[JURIST] A spokesperson for UN Secretary-General Ban Ki-moon [official website]on Friday urged the Cambodian government to give its full cooperation to the new judges [text] that will eventually be appointed to investigate the genocide during the Khmer Rouge regime [BBC backgrounder]. The statement also explained that the secretary-general will begin the process of selecting a new Co-Investigating Judge and reserve Co-Investigating Judge to the Extraordinary Chambers in the Courts of Cambodia (ECCC) [official website; JURIST news archive]. These appointments have become necessary after both previous judges, Judge Laurent Kasper-Ansermet and Judge Siegfried Blunk [JURIST reports], resigned citing interference on the part of the Cambodian government in relation to cases 003 and 004 [case materials]. The secretary-general noted the importance of government cooperation in this matter in his statement:
It is essential that the Royal Government of Cambodia extend full cooperation to the new judges once it has been informed by the Secretary-General of their selection. ... The Royal Government of Cambodia should afford the new international Co-Investigating Judge every assistance and full cooperation to carry out his or her functions. The United Nations will remain vigilant in its efforts to ensure that such assistance and cooperation are provided. ... The Royal Government of Cambodia and the international community [should] view the selection of the new judges as an opportunity to move forward beyond recent events, and enable the ECCC to carry out its obligations in full by considering all of the cases before it in accordance with international standards of fairness.The court is charged with leading the investigations and prosecutions of those responsible for an estimated 2.5 million deaths hundreds of thousands reported instances of torture.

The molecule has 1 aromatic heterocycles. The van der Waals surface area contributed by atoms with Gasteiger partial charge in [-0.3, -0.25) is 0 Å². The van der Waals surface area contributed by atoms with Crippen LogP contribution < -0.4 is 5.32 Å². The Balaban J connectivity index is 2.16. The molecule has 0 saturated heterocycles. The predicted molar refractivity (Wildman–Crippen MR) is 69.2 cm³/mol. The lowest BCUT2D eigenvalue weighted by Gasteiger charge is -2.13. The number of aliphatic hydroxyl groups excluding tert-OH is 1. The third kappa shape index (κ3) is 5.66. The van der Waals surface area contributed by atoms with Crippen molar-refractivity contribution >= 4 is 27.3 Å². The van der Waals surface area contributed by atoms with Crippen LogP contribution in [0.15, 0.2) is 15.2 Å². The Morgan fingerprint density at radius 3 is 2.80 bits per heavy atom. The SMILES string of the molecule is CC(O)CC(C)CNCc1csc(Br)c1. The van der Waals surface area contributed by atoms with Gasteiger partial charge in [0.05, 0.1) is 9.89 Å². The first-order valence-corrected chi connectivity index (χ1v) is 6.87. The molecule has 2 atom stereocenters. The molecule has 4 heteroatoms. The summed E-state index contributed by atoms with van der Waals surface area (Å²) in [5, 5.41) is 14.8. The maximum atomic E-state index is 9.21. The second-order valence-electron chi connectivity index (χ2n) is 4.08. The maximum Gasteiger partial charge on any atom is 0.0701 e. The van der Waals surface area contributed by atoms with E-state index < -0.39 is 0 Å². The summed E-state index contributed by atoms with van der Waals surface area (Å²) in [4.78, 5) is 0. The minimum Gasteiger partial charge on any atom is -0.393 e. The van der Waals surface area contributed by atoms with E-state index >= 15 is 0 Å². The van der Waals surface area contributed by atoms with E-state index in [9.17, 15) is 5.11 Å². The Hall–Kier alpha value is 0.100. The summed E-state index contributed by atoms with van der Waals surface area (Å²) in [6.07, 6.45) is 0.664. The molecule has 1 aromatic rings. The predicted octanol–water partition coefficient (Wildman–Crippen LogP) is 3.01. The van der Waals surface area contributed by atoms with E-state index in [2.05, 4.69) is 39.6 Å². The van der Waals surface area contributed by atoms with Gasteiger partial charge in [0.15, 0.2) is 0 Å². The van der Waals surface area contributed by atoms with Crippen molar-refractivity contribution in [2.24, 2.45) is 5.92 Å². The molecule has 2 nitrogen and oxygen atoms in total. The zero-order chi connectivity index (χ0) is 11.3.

There has been much controversy surrounding the ECCC, including questions of its legitimacy coming from two separate reports: one report [JURIST report] from the International Bar Association [official website] and another report [JURIST report] from the Open Society Justice Initiative [advocacy websites]. Thus far, the only former Khmer Rouge leader to be convicted [JURIST report] is Kaing Guek Eav [ECCC materials], who was sentenced to life in prison last year. In October, accused Khmer Rouge leader Nuon Chea filed a lawsuit [JURIST report] against Cambodian Prime Minister Hun Sen [BBC profile] for interfering with the UN-backed war crimes tribunal. In October 2010, Hun Sen informed the UN that Cambodia will not allow further prosecutions of low-ranking Khmer Rouge officers [JURIST report].